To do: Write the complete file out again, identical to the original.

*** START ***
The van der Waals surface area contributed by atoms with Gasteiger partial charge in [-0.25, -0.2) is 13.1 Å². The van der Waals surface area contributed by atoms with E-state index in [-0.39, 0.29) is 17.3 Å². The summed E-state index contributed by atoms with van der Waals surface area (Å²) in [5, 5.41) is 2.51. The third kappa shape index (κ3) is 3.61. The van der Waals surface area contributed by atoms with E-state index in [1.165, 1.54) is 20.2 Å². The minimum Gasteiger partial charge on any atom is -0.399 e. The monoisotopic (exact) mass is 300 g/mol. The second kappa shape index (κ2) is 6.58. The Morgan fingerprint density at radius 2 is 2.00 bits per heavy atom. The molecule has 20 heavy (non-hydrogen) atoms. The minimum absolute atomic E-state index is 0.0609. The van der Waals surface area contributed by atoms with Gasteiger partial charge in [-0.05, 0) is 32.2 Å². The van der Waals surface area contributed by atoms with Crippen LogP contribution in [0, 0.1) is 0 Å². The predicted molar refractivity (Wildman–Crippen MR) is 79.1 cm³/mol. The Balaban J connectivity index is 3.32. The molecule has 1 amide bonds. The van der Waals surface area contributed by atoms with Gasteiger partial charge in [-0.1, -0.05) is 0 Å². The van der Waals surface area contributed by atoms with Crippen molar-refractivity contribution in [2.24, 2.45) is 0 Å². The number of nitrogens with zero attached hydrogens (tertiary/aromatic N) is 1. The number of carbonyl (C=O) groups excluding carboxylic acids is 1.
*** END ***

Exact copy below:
The van der Waals surface area contributed by atoms with Gasteiger partial charge in [-0.25, -0.2) is 13.1 Å². The van der Waals surface area contributed by atoms with E-state index in [-0.39, 0.29) is 17.3 Å². The summed E-state index contributed by atoms with van der Waals surface area (Å²) in [5, 5.41) is 2.51. The third kappa shape index (κ3) is 3.61. The van der Waals surface area contributed by atoms with E-state index in [1.165, 1.54) is 20.2 Å². The minimum Gasteiger partial charge on any atom is -0.399 e. The monoisotopic (exact) mass is 300 g/mol. The second kappa shape index (κ2) is 6.58. The Morgan fingerprint density at radius 2 is 2.00 bits per heavy atom. The molecule has 20 heavy (non-hydrogen) atoms. The minimum absolute atomic E-state index is 0.0609. The van der Waals surface area contributed by atoms with Gasteiger partial charge in [-0.05, 0) is 32.2 Å². The van der Waals surface area contributed by atoms with Crippen LogP contribution in [0, 0.1) is 0 Å². The predicted molar refractivity (Wildman–Crippen MR) is 79.1 cm³/mol. The Balaban J connectivity index is 3.32. The molecule has 1 amide bonds. The van der Waals surface area contributed by atoms with Gasteiger partial charge in [-0.1, -0.05) is 0 Å². The van der Waals surface area contributed by atoms with Crippen molar-refractivity contribution in [2.24, 2.45) is 0 Å². The number of nitrogens with zero attached hydrogens (tertiary/aromatic N) is 1. The number of carbonyl (C=O) groups excluding carboxylic acids is 1.